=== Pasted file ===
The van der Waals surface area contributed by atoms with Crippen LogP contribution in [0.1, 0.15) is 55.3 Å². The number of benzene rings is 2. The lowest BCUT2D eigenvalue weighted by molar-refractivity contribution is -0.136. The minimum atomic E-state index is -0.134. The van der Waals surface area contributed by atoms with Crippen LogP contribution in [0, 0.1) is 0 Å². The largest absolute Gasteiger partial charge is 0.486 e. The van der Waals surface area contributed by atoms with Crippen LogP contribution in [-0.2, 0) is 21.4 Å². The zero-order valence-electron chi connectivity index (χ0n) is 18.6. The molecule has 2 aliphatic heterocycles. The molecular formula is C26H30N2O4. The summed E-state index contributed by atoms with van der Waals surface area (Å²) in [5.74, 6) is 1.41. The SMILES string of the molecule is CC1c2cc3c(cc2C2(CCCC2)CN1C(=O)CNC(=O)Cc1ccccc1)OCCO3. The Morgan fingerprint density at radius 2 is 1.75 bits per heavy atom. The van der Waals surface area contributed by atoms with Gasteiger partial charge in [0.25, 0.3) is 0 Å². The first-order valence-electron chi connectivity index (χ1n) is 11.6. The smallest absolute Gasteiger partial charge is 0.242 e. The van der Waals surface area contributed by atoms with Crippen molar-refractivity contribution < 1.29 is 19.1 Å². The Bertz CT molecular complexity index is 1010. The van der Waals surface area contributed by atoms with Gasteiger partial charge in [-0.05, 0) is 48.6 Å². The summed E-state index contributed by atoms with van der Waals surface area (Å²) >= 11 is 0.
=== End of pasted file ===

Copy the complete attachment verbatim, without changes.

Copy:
The van der Waals surface area contributed by atoms with Crippen LogP contribution in [0.1, 0.15) is 55.3 Å². The number of benzene rings is 2. The lowest BCUT2D eigenvalue weighted by molar-refractivity contribution is -0.136. The minimum atomic E-state index is -0.134. The van der Waals surface area contributed by atoms with Crippen LogP contribution in [0, 0.1) is 0 Å². The largest absolute Gasteiger partial charge is 0.486 e. The van der Waals surface area contributed by atoms with Crippen LogP contribution in [-0.2, 0) is 21.4 Å². The zero-order valence-electron chi connectivity index (χ0n) is 18.6. The molecule has 2 aliphatic heterocycles. The molecular formula is C26H30N2O4. The summed E-state index contributed by atoms with van der Waals surface area (Å²) in [5.74, 6) is 1.41. The SMILES string of the molecule is CC1c2cc3c(cc2C2(CCCC2)CN1C(=O)CNC(=O)Cc1ccccc1)OCCO3. The Morgan fingerprint density at radius 2 is 1.75 bits per heavy atom. The van der Waals surface area contributed by atoms with Gasteiger partial charge in [0.25, 0.3) is 0 Å². The first-order valence-electron chi connectivity index (χ1n) is 11.6. The smallest absolute Gasteiger partial charge is 0.242 e. The van der Waals surface area contributed by atoms with Crippen molar-refractivity contribution < 1.29 is 19.1 Å². The Bertz CT molecular complexity index is 1010. The van der Waals surface area contributed by atoms with Gasteiger partial charge in [-0.05, 0) is 48.6 Å². The summed E-state index contributed by atoms with van der Waals surface area (Å²) >= 11 is 0.